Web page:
The EU will take over duties in Bosnia from the North Atlantic Treaty Organization (NATO), nine years after the bloody inter-ethnic war in the former Yugoslav republic.
EU foreign policy chief Javier Solana and NATO head Jaap de Hoop Scheffer attended the ceremonial transfer of power from the NATO-led Stabilisation Force (SFOR) to the EU’s 7,000-strong EUFOR in Sarajevo.
“Today the EU assumed a new responsibility in your country … that will be done with the same spirit and with the same efficiency as our predecessors from NATO,” Solana said.
A 60,000-strong NATO mission, including 20,000 US troops, was deployed in Bosnia-Hercegovina to keep the peace after the 1992-95 war and was gradually scaled down to 7,000.
“Although NATO’s role is changing today, its commitment to Bosnia-Hercegovina’s future development remains as solid and resolute as ever,” de Hoop Scheffer said.
“In the safe and secure environment that NATO’s presence has created, Bosnia-Hercegovina has made considerable progress. The citizens of this country no longer live in fear. State institutions have been established and human rights are now respected.”
The handover had little logistical significance as the majority of the NATO soldiers already deployed in the country will simply change their badges and armbands to become members of the EU’s so-called “Althea” force.
It is the EU’s third military operation after a small security mission in Macedonia and a French-led force in the Democratic Republic of Congo in 2003.
More than 30 countries including 22 EU nations are contributing to the force, which is being led by British General David Leakey.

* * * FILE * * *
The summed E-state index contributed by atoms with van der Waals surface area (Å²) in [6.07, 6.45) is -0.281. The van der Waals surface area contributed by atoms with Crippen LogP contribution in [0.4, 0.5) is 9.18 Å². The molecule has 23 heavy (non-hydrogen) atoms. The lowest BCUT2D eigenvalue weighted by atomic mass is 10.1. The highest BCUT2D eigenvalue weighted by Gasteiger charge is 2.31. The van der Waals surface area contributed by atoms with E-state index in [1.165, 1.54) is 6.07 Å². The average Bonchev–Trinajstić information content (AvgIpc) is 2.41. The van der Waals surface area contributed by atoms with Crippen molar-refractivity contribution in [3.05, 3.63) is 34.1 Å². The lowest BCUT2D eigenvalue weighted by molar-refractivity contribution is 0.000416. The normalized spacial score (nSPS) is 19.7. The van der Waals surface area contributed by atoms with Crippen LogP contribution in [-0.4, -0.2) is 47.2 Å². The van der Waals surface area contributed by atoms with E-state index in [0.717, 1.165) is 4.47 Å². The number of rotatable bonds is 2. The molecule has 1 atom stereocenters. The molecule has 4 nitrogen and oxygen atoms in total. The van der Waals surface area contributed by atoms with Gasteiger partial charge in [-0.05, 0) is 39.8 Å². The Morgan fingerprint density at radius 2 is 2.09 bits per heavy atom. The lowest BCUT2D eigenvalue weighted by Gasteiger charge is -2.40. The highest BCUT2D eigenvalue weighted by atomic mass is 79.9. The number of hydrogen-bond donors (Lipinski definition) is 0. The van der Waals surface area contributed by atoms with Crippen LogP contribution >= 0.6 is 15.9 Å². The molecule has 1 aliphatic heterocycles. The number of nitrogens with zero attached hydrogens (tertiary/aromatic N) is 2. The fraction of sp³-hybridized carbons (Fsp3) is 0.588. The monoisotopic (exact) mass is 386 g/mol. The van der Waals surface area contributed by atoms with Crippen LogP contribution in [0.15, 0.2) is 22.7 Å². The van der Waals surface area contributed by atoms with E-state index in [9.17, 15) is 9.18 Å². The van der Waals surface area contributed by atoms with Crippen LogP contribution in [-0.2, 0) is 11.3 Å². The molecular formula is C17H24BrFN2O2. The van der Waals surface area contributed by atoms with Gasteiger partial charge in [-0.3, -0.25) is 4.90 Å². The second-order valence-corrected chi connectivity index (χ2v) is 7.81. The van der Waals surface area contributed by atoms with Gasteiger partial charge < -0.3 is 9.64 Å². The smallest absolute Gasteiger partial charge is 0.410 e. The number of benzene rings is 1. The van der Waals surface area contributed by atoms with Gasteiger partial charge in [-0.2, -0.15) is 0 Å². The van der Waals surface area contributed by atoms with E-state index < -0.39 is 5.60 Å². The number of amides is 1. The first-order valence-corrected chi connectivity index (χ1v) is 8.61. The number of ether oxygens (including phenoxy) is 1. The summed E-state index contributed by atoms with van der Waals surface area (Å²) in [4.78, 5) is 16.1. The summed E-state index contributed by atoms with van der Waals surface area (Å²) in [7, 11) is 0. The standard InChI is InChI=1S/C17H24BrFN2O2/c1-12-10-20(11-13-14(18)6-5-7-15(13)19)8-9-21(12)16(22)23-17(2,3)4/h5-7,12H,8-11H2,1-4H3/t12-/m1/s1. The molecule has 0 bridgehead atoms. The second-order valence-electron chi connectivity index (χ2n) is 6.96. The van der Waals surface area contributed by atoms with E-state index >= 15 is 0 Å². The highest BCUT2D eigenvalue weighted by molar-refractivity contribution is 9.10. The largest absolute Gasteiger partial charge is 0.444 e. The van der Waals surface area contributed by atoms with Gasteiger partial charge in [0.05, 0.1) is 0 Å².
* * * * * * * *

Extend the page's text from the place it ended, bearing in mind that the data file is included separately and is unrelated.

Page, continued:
While peace has returned to the mountainous republic of around two million people, inter-ethnic tensions between Catholic Croats, Orthodox Serbs and Bosnian Muslims continue to simmer below the surface.
Whilst the EU force will carry out general peacekeeping duties, the new NATO headquarters in Sarajevo will look after defence reform and counter-terrorism.
Both organisations will be involved in the apprehension of war criminals, believing that combined assets will make it easier to capture those still on the run, including the former Bosnian Serb leaders Radovan Karadzic and Ratko Mladic.
NATO’s record in the country was blackened by its failure to arrest the pair, who are wanted on charges including genocide.
The EU peacekeepers may also have to deal with problems arising from flourishing organised crime and corruption, as well as the possible presence of foreign Islamic extremists who entered the country during the war and remained behind.
But the EU’s Bosnia mission is being seen mainly as a key test of the European Security and Defence Policy, the military and security arm of the Union.
If successful it could pave the way for other such missions in areas where NATO has long borne the brunt of the responsibility for collective security on the continent, for example in neighbouring Kosovo.